Current club & stats: Beijing Aoshen Olympians; no stats available (at least none in English)
FIBA 2011 Championship stats: 9.1ppg, 4.9rpg, 2.3apg, 1.8spg, 1.4bpg, 59.4 FG%
Strengths: Had Sun played for a Chinese team devoid of other superstars like Yao Ming, Wang Zhizhi, and Yi Jianlian, perhaps he would register numbers similar to Samad’s and Fadi’s, but, alas, Sun has never really been able to blossom into that superbly dominant figure for Team Big Red. Nevertheless, Sun is an impressive player who can pretty much do anything a coach wants him to. His size, quickness, and soft touch make him such a continental match-up nightmare at the 3 spot, where most Asians are about 6’4-6’6. He can spot up, run the floor, and jump pretty high – just a complete package.
Weaknesses: Sun’s biggest weakness has always been just finding his role in the Chinese NT. Again, because of so many other stars on the team, it seems Sun is content to simply recede into the background. Now that the team no longer enjoys the services of guys like Yao, Wang, and Liu Wei, though, Sun has the perfect chance to step up. He has never really reached his potential (read: Japeth Aguilar), but, who knows, perhaps he just might explode in Manila come August?
Takuya Kawamura – Japan, 27 years old, 6’4”
Current club & stats: Link Tochigi Brex (JBL) – 18.0ppg, 3.5rpg, 4.0apg, 1.3spg, 43.2 3pt%
2011 FIBA Asia Championship stats: 13.4ppg, 1.7rpg, 3.1apg, 1.2spg
Strengths: Kawamura is the big time scorer of Japan. He played that role to the hilt in Wuhan two years ago, and he should resume that role once again for Japan in August. As his stats suggest, he’s a purely offensive machine. He was born to break down defenses with his penetration and shooting, and, on occasion, dump the drop pass to his waiting bigs. Much of Japan’s success in Manila will depend on how well Kawamura can adjust to the defenses being thrown at him.
Weaknesses: Despite what his steals average might suggest, Kawamura isn’t exactly the best perimeter defender. He’s pretty good in picking the passing lanes, but he chooses to conserve his energy for offense by sacrificing on-ball D. As is expected of guys who dominate possessions, Kawamura is also quite prone to turnovers – he currently norms nearly 3 TOs per game in the JBL.
|Takuya Kawamura looks to be an important piece of the|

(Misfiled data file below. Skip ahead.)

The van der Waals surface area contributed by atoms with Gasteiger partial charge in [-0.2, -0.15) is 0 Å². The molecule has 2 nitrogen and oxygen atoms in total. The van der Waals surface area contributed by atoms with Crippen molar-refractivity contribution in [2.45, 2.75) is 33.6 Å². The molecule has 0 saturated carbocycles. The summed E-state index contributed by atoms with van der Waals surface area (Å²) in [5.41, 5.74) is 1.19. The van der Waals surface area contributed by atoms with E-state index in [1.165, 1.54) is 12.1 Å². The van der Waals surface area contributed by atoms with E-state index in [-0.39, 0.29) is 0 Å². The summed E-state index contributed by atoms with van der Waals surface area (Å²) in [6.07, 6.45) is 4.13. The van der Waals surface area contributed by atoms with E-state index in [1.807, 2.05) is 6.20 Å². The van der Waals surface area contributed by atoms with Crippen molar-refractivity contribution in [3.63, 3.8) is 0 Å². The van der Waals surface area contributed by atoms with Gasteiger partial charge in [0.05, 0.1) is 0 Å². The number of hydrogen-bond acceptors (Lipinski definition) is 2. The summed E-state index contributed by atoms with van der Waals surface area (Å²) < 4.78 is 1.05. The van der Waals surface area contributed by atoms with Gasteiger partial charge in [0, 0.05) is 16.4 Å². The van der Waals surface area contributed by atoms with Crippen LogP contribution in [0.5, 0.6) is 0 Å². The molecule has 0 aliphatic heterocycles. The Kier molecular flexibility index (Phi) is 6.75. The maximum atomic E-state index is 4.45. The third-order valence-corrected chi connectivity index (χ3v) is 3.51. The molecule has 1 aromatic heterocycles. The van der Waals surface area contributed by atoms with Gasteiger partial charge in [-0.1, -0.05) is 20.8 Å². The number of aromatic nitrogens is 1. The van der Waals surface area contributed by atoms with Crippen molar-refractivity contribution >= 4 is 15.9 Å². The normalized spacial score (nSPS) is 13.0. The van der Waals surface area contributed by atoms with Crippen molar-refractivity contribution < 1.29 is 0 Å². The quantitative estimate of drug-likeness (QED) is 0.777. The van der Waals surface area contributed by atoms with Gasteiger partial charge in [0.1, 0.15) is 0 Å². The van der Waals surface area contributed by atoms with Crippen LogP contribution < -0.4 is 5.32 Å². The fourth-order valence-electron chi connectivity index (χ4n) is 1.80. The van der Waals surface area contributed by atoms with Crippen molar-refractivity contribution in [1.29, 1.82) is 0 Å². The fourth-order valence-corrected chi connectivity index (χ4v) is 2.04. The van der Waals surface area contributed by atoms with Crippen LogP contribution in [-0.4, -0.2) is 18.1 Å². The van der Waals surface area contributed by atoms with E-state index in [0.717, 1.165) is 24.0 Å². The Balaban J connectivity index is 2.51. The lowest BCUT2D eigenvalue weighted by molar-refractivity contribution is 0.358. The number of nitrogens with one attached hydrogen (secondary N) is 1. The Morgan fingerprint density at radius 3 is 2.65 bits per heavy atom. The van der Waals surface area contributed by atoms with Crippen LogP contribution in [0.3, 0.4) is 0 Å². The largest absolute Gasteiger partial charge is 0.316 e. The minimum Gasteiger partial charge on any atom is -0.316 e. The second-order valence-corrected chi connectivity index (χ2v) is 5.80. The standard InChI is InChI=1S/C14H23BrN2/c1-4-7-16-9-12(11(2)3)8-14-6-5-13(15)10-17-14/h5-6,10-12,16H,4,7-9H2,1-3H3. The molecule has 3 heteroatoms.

puzzle for a resurgent Japanese five.
(image from Sports163.com)
Jet Chang (aka Chang Tsung-Hsien) – Taiwan, 26 years old, 6’4”
2012 FIBA Asia Cup stats: 13.0ppg, 4.6rpg
FIBA 2011 Championship stats: 11.6ppg, 2.1rpg, 1.6spg
Strengths: Jet Chang is an alumnus of Brigham Young University-Hawaii, and is one of the young guns in Taiwan’s SBL. He’s a natural scorer who seems to have inherited the mantle of “Taiwan’s Top Gun” from the aging Chen Hsin-An. Chang’s three-point shooting percentage isn’t anything to write home about (36% in the 2011 FIBA Asia tourney), but he’s extremely streaky, so once he gets going, watch out. He’s also an exceptional slasher, mainly because he has great handles, and he can break down his man with relative ease. For someone who has the ball often, he also doesn’t turn it over a lot (just over 1 turnover per game in the 2011 FIBA Asia and 2012 Jones Cup).
Weaknesses: He’s a little predictable, though, since he rarely looks to make plays for his teammates. Once he gets in transition or slashes through the lane, he’ll take it all the way perhaps 90% of the time (less than one assist per game in the 2011 FIBA Asia and the 2012 Jones Cup). This is the main thing that prevents him from being in the same tier as the other names on this list – that, and the fact that he shoots at just about 60% from the line.
The SF spot has always been a bit of a headache for Pinoys, simply because guys who are 6’6”-6’8” aren’t supposed to move and handle the ball as well as the ones on this list. Guys that big are supposed to man the low post with their backs to the basket and have no business slashing the lane or shooting from outside.
This is also why it’ll be a little tough to find a good combination of size, speed, handles, and shooting from among the 6’4” and above players in the PBA, but, hey, I managed to think of a few notable suggestions.
The five guys whom I think can best serve as Gilas Pilipinas’s small forwards are (arranged from highest-priority to lowest-priority):
Arwind Santos (he plays the 4 spot for Petron, but, given his size and skill set, I think he would be better suited as a 3 in the FIBA Asia game)
Gabe Norwood (he is the epitome of versatility, but he needs more consistency with his long range shooting)
Jared Dillinger (possesses the perfect skill set and size for the international game, but his decision-making and three-point shooting can be suspect)
Niño Cañaleta (he’s as streaky as they come, which is both good and bad, but at least he’s earned some experience in Dubai and Hong Kong)
Matt Ganuelas Rosser (he’s a mini-Norwood; more upper body strength and experience will serve him well)
In PART FOUR, we shall take a look at the TOP FIVE FIBA Asia Shooting Guards.